The beloved architectural style known as Craftsman has undeniably British roots, yet it’s unmistakably American, from Oregon to Alabama to Illinois. Might that explain its enduring appeal?
Homebuilders have the opportunity to streamline and accelerate the sales process with today’s advanced customer relationship management systems.
Professional Builder columnist John Rymer explains why homebuyers’ values should be at the top of every homebuilder’s sales staff’s list.
You face hard decisions every day in every aspect of your job. When it comes to the contingency objection, it’s enough to make a person insane. Find out what you can do to overcome the contingency objection.
New home sales consultant Gian Hasbrock says that the way to win during these seemingly dark hours of the housing industry is to keep a positive attitude, ignore the negative reports of the mainstream media, and just sell homes.
You can no longer afford to be aloof when closing a sale. Professional Builder columnist John Rymer explains why building rapport is essential to the sales process.
In our first installment of the Professional Builder marketing critique, marketing and advertising experts weigh in on Charlotte, N.C.’s Simonini Builders Heydon Hall ad.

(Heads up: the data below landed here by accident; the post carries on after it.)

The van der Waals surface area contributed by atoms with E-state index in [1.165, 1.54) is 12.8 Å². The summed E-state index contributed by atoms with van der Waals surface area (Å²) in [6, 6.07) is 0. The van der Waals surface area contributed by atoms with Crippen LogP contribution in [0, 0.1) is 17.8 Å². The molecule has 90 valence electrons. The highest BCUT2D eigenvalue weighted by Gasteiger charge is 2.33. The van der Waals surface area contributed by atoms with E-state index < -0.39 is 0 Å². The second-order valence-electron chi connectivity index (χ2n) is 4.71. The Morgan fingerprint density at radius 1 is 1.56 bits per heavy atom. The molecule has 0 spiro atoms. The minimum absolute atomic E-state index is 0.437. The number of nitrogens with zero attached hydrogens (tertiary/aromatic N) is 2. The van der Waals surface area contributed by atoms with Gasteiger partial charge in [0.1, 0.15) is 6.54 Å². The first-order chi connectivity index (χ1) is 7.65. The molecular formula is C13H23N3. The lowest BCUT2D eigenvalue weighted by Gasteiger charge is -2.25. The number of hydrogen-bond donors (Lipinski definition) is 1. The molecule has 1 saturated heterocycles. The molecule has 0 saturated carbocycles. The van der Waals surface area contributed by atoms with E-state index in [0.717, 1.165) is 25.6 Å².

Market research is an invaluable tool for homebuilders as they plan new communities. But if builders overlook key variables in the marketplace or fail to look beyond the numbers, a type of buyer they weren’t expecting might show up on opening day.
Don’t ignore your female homebuyer; she’s the one making the decisions. Female homebuyers are more independent and sophisticated than ever before, and builders are paying close attention to just what features they find most attractive when shopping for a new home. Upscale kitchens, luxurious master bathrooms and helpful organization features top their wish list.
Rick Heaston reminds homebuilders to pay attention to their own perspective and that of their customers when building a sales strategy.
Whatever path builders take to successful design centers, the result is customers who enjoy the selection process and typically spend 10 to 20 percent of the home’s selling price on options, upgrades and personalization. Here’s a look at four companies’ design centers and what makes them work.